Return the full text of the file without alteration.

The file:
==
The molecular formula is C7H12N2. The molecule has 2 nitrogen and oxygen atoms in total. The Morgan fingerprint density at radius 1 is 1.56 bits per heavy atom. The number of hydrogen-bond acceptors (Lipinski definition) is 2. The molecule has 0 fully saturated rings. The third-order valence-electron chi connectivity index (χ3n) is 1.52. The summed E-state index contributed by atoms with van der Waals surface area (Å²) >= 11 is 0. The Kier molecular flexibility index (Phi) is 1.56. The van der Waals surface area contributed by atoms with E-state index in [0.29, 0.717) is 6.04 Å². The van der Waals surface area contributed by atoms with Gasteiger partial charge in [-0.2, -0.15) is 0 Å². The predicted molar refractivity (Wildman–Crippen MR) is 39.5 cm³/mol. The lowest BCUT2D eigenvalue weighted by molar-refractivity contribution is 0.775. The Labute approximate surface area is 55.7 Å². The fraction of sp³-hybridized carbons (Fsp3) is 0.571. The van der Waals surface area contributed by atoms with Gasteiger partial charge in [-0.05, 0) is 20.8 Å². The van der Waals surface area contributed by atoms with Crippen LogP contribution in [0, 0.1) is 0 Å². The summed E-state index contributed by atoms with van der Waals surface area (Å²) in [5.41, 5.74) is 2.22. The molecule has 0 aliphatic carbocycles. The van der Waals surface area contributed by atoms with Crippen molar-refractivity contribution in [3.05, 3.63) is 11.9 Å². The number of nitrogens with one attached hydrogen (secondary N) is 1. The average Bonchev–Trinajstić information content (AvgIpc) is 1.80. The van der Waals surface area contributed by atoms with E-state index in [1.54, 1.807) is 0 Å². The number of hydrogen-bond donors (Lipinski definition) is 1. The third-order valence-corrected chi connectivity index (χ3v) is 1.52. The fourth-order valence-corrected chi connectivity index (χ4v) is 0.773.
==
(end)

The molecular formula is C7H12N2. The molecule has 2 nitrogen and oxygen atoms in total. The Morgan fingerprint density at radius 1 is 1.56 bits per heavy atom. The number of hydrogen-bond acceptors (Lipinski definition) is 2. The molecule has 0 fully saturated rings. The third-order valence-electron chi connectivity index (χ3n) is 1.52. The summed E-state index contributed by atoms with van der Waals surface area (Å²) >= 11 is 0. The Kier molecular flexibility index (Phi) is 1.56. The van der Waals surface area contributed by atoms with E-state index in [0.29, 0.717) is 6.04 Å². The van der Waals surface area contributed by atoms with Gasteiger partial charge in [-0.2, -0.15) is 0 Å². The predicted molar refractivity (Wildman–Crippen MR) is 39.5 cm³/mol. The lowest BCUT2D eigenvalue weighted by molar-refractivity contribution is 0.775. The Labute approximate surface area is 55.7 Å². The fraction of sp³-hybridized carbons (Fsp3) is 0.571. The van der Waals surface area contributed by atoms with Gasteiger partial charge in [-0.05, 0) is 20.8 Å². The van der Waals surface area contributed by atoms with Crippen LogP contribution in [0, 0.1) is 0 Å². The summed E-state index contributed by atoms with van der Waals surface area (Å²) in [5.41, 5.74) is 2.22. The molecule has 0 aliphatic carbocycles. The van der Waals surface area contributed by atoms with Crippen molar-refractivity contribution in [3.05, 3.63) is 11.9 Å². The number of nitrogens with one attached hydrogen (secondary N) is 1. The average Bonchev–Trinajstić information content (AvgIpc) is 1.80. The van der Waals surface area contributed by atoms with E-state index in [1.54, 1.807) is 0 Å². The number of hydrogen-bond donors (Lipinski definition) is 1. The third-order valence-corrected chi connectivity index (χ3v) is 1.52. The fourth-order valence-corrected chi connectivity index (χ4v) is 0.773.